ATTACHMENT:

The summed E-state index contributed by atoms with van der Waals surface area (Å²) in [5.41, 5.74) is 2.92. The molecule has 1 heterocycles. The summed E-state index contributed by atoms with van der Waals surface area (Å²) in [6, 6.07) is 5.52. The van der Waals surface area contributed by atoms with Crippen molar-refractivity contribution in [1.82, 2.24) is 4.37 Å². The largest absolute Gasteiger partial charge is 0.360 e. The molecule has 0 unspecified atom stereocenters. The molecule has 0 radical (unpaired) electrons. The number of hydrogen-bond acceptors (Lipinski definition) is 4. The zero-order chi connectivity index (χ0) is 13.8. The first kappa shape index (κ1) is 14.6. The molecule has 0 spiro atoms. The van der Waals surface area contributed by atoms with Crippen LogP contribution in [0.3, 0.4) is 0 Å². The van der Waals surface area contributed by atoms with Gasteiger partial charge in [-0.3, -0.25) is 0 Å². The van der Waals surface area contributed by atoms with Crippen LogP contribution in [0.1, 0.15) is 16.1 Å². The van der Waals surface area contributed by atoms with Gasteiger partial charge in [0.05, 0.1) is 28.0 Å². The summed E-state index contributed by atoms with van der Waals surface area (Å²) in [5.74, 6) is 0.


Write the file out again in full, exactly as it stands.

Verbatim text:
The summed E-state index contributed by atoms with van der Waals surface area (Å²) in [5.41, 5.74) is 2.92. The molecule has 1 heterocycles. The summed E-state index contributed by atoms with van der Waals surface area (Å²) in [6, 6.07) is 5.52. The van der Waals surface area contributed by atoms with Crippen molar-refractivity contribution in [1.82, 2.24) is 4.37 Å². The largest absolute Gasteiger partial charge is 0.360 e. The molecule has 0 unspecified atom stereocenters. The molecule has 0 radical (unpaired) electrons. The number of hydrogen-bond acceptors (Lipinski definition) is 4. The zero-order chi connectivity index (χ0) is 13.8. The first kappa shape index (κ1) is 14.6. The molecule has 0 spiro atoms. The van der Waals surface area contributed by atoms with Crippen LogP contribution in [0.3, 0.4) is 0 Å². The van der Waals surface area contributed by atoms with Gasteiger partial charge in [-0.3, -0.25) is 0 Å². The van der Waals surface area contributed by atoms with Crippen LogP contribution in [0.1, 0.15) is 16.1 Å². The van der Waals surface area contributed by atoms with Gasteiger partial charge in [0.05, 0.1) is 28.0 Å². The summed E-state index contributed by atoms with van der Waals surface area (Å²) in [5.74, 6) is 0.